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Tuesday, January 25, 2022

Why society needs compassionate business leaders


Compassion should be at the heart of business – but leaders are falling short.

Humans are unpredictable, emotional, and often respond very differently to troubling circumstances. 

During the coronavirus (Covid-19) pandemic, many of us have experienced periods of emotional tumult, including higher levels of fear, anxiety and stress. This has demonstrated a need for policies that recognise the effect negative mental health can have on workers. But what can leaders do to help employees experiencing mental health issues in the workplace?

“The cost of untreated mental health problems can have a huge impact on a country’s finances”

As an example, legislation around bereavement in the UK arguably falls short.

The Employment Rights Act 1996 obliges employers to give employees a “reasonable” number of days off unpaid, following the death of a family member, while a new Parental Bereavement bill allows two weeks of paid leave for both parents when they lose a child aged under 18. But what about stillbirth, miscarriage, the death of a close friend, or a 19-year-old child? 

By comparison, New Zealand has a more progressive and empathetic approach to mental health. Prime Minister Jacinda Ardern has shown the world how to proactively manage the COVID-19 crisis with kindness, which has had tangible outcomes on rates of infection and mortality.

She has also led the way in approving legislation that provides couples suffering a miscarriage or stillbirth three days of paid leave. 

The cost of negative mental health and what leaders can do

The cost of untreated mental health problems can have a huge impact on a country’s finances. While we have undoubtedly improved our awareness and understanding of its impact in the workplace, we are a long way from creating the sense of security that would allow employees to come forward and talk openly about their emotions.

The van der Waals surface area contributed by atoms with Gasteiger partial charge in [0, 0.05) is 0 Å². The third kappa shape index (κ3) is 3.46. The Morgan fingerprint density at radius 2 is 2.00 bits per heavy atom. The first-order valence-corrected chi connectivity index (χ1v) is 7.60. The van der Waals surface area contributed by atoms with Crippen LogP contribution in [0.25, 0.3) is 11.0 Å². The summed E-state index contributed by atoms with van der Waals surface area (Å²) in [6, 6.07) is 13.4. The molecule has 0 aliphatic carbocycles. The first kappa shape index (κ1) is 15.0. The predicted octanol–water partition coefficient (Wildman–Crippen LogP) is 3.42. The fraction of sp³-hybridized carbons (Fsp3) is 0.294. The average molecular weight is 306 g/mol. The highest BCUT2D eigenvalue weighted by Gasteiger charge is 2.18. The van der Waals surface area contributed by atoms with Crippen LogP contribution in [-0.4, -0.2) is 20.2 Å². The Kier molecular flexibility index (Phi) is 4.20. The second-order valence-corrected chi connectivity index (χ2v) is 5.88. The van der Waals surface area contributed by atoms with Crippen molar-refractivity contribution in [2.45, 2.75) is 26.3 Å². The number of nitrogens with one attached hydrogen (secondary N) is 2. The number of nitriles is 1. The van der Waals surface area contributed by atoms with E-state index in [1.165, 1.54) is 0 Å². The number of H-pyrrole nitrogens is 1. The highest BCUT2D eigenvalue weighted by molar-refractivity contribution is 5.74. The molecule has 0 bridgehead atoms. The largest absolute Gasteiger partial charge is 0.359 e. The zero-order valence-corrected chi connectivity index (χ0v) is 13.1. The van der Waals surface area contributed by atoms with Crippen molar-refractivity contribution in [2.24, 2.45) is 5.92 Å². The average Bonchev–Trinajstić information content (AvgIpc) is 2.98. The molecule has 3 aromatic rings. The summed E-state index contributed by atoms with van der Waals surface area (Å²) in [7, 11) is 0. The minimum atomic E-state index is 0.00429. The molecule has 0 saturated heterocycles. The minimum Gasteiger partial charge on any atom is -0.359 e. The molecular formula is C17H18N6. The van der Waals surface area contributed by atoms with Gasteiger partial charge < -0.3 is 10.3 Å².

The memories with the most resonance for us are emotional ones, and of those, it’s the memories which bring us pain rather than joy that linger. And they do linger, and fester too, if they are not brought out into the open and allowed to heal. This is where our professional world so often goes wrong.

Legislation is essential to ensure that all employers respond to mental health issues with understanding and compassion. Negative mental health is a silent killer, which costs the country a great deal in terms of economic productivity, treatment and social care. 

Business leaders, the ones with the power to make changes, must create a more humane culture in their own workplace. It makes good business sense: employees who feel valued and supported will be more productive and loyal. Additionally, employees who are upskilled to support colleagues in a positive way will themselves experience a sense of reward and fulfilment. 

“We need business leaders to step up and create a more humane culture in their own workplace” 

At Imperial College Business School, students learn how to improve their leadership mindset with authenticity and compassion through experiential exercises on the Leadership Skills course.

They are encouraged to talk about the importance of mindfulness and mental health on our organisational behaviour and leadership courses, and I have created a whole experiential learning programme to teach self-awareness, mindfulness, compassion and emotional intelligence. 

There are so many ways leaders can create this culture within their own company, irrespective of business type, size or sector:

  • Prioritise mental health initiatives in the workplace, particularly around remote working
  • Have clear, compassionate policies which are transparent and flexible, for all genders
  • Upskill yourself and offer trauma-informed training to staff so that everyone is more aware of their own mental state and how to help others
  • Raise awareness and form a coalition with other leaders to influence Government policy and legislation, as Paul Polman has done around climate change
  • Recognise the business assets created when employees feel a sense of belonging and psychological safety at work

In a world which is stressful and challenging, compassion must be at the heart of business. Business is nothing without people, so let’s lift them up when they’re running and catch them when they fall.  

While others speculate on the future, our diverse minds at Imperial College Business School are designing and building it. For more insight from the world’s top academics and industry experts, visit Many Minds.

Sankalp Chatuverdi is a Professor of Organisational Behaviour & Leadership at Imperial College Business School.

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